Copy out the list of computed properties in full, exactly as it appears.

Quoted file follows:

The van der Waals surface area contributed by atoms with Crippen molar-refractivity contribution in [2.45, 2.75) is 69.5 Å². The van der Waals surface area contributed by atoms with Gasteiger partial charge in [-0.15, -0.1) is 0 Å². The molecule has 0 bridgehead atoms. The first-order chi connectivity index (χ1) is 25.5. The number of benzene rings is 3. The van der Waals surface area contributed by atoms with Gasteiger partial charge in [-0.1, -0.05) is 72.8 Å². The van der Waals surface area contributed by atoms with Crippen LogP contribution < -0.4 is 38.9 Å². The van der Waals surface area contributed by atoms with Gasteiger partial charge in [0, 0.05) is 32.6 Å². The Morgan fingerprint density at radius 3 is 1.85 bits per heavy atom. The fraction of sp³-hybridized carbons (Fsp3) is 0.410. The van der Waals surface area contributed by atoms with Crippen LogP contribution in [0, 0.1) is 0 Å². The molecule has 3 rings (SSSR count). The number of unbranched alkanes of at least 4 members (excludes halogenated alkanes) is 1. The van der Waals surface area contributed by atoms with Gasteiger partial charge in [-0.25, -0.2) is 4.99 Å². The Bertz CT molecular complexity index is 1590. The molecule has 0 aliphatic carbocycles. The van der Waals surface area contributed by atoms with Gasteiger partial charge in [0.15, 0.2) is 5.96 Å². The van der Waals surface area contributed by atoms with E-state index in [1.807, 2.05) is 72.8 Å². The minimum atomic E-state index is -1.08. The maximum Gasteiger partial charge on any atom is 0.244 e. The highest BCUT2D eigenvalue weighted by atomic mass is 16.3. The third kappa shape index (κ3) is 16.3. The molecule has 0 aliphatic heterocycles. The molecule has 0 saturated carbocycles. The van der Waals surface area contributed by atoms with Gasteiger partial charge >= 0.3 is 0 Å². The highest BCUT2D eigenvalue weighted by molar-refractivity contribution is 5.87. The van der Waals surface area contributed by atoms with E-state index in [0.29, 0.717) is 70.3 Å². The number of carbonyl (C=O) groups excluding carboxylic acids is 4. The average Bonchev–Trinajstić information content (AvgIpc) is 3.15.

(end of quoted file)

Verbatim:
The van der Waals surface area contributed by atoms with Crippen molar-refractivity contribution in [2.45, 2.75) is 69.5 Å². The van der Waals surface area contributed by atoms with Gasteiger partial charge in [-0.15, -0.1) is 0 Å². The molecule has 0 bridgehead atoms. The first-order chi connectivity index (χ1) is 25.5. The number of benzene rings is 3. The van der Waals surface area contributed by atoms with Gasteiger partial charge in [-0.1, -0.05) is 72.8 Å². The van der Waals surface area contributed by atoms with Crippen LogP contribution < -0.4 is 38.9 Å². The van der Waals surface area contributed by atoms with Gasteiger partial charge in [0, 0.05) is 32.6 Å². The Morgan fingerprint density at radius 3 is 1.85 bits per heavy atom. The fraction of sp³-hybridized carbons (Fsp3) is 0.410. The van der Waals surface area contributed by atoms with Crippen LogP contribution in [0, 0.1) is 0 Å². The molecule has 3 rings (SSSR count). The number of unbranched alkanes of at least 4 members (excludes halogenated alkanes) is 1. The van der Waals surface area contributed by atoms with Gasteiger partial charge in [-0.25, -0.2) is 4.99 Å². The Bertz CT molecular complexity index is 1590. The molecule has 0 aliphatic carbocycles. The van der Waals surface area contributed by atoms with Gasteiger partial charge in [0.15, 0.2) is 5.96 Å². The van der Waals surface area contributed by atoms with E-state index in [1.807, 2.05) is 72.8 Å². The minimum atomic E-state index is -1.08. The maximum Gasteiger partial charge on any atom is 0.244 e. The highest BCUT2D eigenvalue weighted by atomic mass is 16.3. The third kappa shape index (κ3) is 16.3. The molecule has 0 aliphatic heterocycles. The molecule has 0 saturated carbocycles. The van der Waals surface area contributed by atoms with Gasteiger partial charge >= 0.3 is 0 Å². The highest BCUT2D eigenvalue weighted by molar-refractivity contribution is 5.87. The van der Waals surface area contributed by atoms with E-state index in [0.29, 0.717) is 70.3 Å². The number of carbonyl (C=O) groups excluding carboxylic acids is 4. The average Bonchev–Trinajstić information content (AvgIpc) is 3.15.